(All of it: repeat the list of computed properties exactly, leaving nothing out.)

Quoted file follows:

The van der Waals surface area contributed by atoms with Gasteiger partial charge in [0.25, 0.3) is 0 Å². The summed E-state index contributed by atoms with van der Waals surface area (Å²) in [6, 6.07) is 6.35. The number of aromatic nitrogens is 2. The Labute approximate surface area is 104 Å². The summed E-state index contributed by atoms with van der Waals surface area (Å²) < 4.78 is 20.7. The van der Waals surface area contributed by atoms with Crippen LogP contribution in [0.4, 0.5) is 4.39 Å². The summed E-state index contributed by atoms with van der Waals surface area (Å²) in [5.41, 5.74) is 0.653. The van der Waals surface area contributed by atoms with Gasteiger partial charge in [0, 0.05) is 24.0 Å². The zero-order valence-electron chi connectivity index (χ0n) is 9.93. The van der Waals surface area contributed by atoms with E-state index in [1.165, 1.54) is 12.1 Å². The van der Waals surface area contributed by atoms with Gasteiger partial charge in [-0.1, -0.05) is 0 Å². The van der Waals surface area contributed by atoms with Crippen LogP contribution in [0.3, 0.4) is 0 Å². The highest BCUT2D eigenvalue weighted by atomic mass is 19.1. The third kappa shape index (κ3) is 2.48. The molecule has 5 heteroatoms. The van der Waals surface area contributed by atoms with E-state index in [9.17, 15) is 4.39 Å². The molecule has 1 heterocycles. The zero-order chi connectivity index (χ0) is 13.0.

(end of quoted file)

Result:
The van der Waals surface area contributed by atoms with Gasteiger partial charge in [0.25, 0.3) is 0 Å². The summed E-state index contributed by atoms with van der Waals surface area (Å²) in [6, 6.07) is 6.35. The number of aromatic nitrogens is 2. The Labute approximate surface area is 104 Å². The summed E-state index contributed by atoms with van der Waals surface area (Å²) < 4.78 is 20.7. The van der Waals surface area contributed by atoms with Crippen LogP contribution in [0.4, 0.5) is 4.39 Å². The summed E-state index contributed by atoms with van der Waals surface area (Å²) in [5.41, 5.74) is 0.653. The van der Waals surface area contributed by atoms with Gasteiger partial charge in [0, 0.05) is 24.0 Å². The zero-order valence-electron chi connectivity index (χ0n) is 9.93. The van der Waals surface area contributed by atoms with E-state index in [1.165, 1.54) is 12.1 Å². The van der Waals surface area contributed by atoms with Gasteiger partial charge in [-0.1, -0.05) is 0 Å². The van der Waals surface area contributed by atoms with Crippen LogP contribution in [0.3, 0.4) is 0 Å². The highest BCUT2D eigenvalue weighted by atomic mass is 19.1. The third kappa shape index (κ3) is 2.48. The molecule has 5 heteroatoms. The van der Waals surface area contributed by atoms with E-state index in [9.17, 15) is 4.39 Å². The molecule has 1 heterocycles. The zero-order chi connectivity index (χ0) is 13.0.